2012-12-17

Structural optimization of asymmetric brake rotors for the separation of their eigenfrequencies

Andreas Wagner, TU Darmstadt

4 Apr 2013, 17:00; Location: S4|10-1

Suppression of brake squeal has received a lot of attention by engineering researchers in the past. It is widely accepted in the scientific community that the self-excited vibrations induced by the frictional contact between brake disc and brake pad are the main cause of brake squeal. Presently, a variety of methods are being discussed to avoid squealing, e.g. the introduction of damping or the active suppression of the resulting vibrations. Especially in the automotive industry passive measures for squeal avoidance are preferred to active ones due to lower costs and higher reliability. One promising passive approach is the introduction of asymmetry to the brake rotor, which has experimentally and mathematically been proven to avoid squeal.

This talk will focus on the design, modeling and optimization of such asymmetric brake rotors. An asymmetric brake rotor exhibits a separation of its eigenfrequencies known to have a stabilizing effect leading to a reduction in squeal affinity of the brake system. In order to introduce an appropriate separation of eigenfrequencies it is necessary to conduct a structural optimization of the brake disc with the requirement to allow for large changes in the geometry. While many commonly used modeling techniques require frequent remeshing of the structure to be optimized, a new modeling approach, which avoids this cumbersome remeshing process, is presented. This provides an efficient basis for the structural optimization of the brake rotors. Furthermore, a promising comparison between theoretical results and tests with prototype brake discs will be shown. Finally, the talk will be concluded with an overview over further applications of the presented modeling and optimization approach.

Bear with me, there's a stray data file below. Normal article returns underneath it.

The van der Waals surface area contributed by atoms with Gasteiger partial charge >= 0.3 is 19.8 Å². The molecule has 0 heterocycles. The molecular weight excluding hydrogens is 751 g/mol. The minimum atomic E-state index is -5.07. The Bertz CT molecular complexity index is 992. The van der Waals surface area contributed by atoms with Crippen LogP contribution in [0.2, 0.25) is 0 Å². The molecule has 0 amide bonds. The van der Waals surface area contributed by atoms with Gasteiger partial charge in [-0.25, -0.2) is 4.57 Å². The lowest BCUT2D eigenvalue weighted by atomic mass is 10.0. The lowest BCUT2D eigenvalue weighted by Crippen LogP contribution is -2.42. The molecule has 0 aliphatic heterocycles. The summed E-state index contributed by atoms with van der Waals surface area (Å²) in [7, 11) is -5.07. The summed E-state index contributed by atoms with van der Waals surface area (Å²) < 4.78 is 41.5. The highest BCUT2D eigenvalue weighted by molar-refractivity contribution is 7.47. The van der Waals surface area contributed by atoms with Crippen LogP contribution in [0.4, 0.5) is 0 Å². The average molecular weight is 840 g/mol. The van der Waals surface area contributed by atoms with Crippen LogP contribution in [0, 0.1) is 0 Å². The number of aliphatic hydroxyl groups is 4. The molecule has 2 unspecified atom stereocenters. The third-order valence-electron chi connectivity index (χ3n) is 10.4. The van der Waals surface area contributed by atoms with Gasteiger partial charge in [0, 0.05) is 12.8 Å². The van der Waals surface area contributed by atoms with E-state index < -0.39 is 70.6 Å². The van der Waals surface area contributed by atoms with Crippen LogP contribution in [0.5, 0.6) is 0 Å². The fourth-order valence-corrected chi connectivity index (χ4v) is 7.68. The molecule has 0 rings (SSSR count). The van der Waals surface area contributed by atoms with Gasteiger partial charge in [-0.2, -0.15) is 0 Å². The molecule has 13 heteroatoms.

Category: CE Seminar

Contact

Technische Universität Darmstadt

Graduate School CE
Dolivostraße 15
D-64293 Darmstadt

Phone+49 6151/16-24401
Fax -24404
OfficeS4|10-322

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